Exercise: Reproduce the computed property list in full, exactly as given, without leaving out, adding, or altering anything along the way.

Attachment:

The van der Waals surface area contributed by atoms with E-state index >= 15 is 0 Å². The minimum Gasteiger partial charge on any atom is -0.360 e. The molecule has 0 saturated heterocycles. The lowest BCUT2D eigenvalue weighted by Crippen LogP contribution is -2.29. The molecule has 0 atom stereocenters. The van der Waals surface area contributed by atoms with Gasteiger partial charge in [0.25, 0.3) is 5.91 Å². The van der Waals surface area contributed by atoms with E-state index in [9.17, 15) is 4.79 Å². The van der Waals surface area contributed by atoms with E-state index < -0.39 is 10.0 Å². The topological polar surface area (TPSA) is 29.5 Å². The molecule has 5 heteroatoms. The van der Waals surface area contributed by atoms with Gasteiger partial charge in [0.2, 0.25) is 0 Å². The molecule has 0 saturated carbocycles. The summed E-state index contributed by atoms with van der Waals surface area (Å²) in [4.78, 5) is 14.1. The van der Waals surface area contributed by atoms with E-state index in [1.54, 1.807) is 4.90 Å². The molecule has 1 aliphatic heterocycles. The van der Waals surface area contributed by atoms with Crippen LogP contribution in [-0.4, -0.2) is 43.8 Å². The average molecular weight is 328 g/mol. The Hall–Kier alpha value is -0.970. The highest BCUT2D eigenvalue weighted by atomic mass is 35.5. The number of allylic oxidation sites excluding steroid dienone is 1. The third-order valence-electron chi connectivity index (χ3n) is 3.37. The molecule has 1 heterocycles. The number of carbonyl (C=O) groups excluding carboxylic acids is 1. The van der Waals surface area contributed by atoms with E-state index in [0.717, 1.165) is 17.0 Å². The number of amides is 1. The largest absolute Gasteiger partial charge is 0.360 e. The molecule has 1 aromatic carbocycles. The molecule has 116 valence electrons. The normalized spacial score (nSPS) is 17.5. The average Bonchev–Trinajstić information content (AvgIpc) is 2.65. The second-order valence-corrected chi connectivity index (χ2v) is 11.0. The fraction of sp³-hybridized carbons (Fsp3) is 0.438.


The van der Waals surface area contributed by atoms with E-state index >= 15 is 0 Å². The minimum Gasteiger partial charge on any atom is -0.360 e. The molecule has 0 saturated heterocycles. The lowest BCUT2D eigenvalue weighted by Crippen LogP contribution is -2.29. The molecule has 0 atom stereocenters. The van der Waals surface area contributed by atoms with Gasteiger partial charge in [0.25, 0.3) is 5.91 Å². The van der Waals surface area contributed by atoms with E-state index in [9.17, 15) is 4.79 Å². The van der Waals surface area contributed by atoms with E-state index < -0.39 is 10.0 Å². The topological polar surface area (TPSA) is 29.5 Å². The molecule has 5 heteroatoms. The van der Waals surface area contributed by atoms with Gasteiger partial charge in [0.2, 0.25) is 0 Å². The molecule has 0 saturated carbocycles. The summed E-state index contributed by atoms with van der Waals surface area (Å²) in [4.78, 5) is 14.1. The van der Waals surface area contributed by atoms with E-state index in [1.54, 1.807) is 4.90 Å². The molecule has 1 aliphatic heterocycles. The van der Waals surface area contributed by atoms with Crippen LogP contribution in [-0.4, -0.2) is 43.8 Å². The average molecular weight is 328 g/mol. The Hall–Kier alpha value is -0.970. The highest BCUT2D eigenvalue weighted by atomic mass is 35.5. The number of allylic oxidation sites excluding steroid dienone is 1. The third-order valence-electron chi connectivity index (χ3n) is 3.37. The molecule has 1 heterocycles. The number of carbonyl (C=O) groups excluding carboxylic acids is 1. The van der Waals surface area contributed by atoms with E-state index in [0.717, 1.165) is 17.0 Å². The number of amides is 1. The largest absolute Gasteiger partial charge is 0.360 e. The molecule has 1 aromatic carbocycles. The molecule has 116 valence electrons. The normalized spacial score (nSPS) is 17.5. The average Bonchev–Trinajstić information content (AvgIpc) is 2.65. The second-order valence-corrected chi connectivity index (χ2v) is 11.0. The fraction of sp³-hybridized carbons (Fsp3) is 0.438.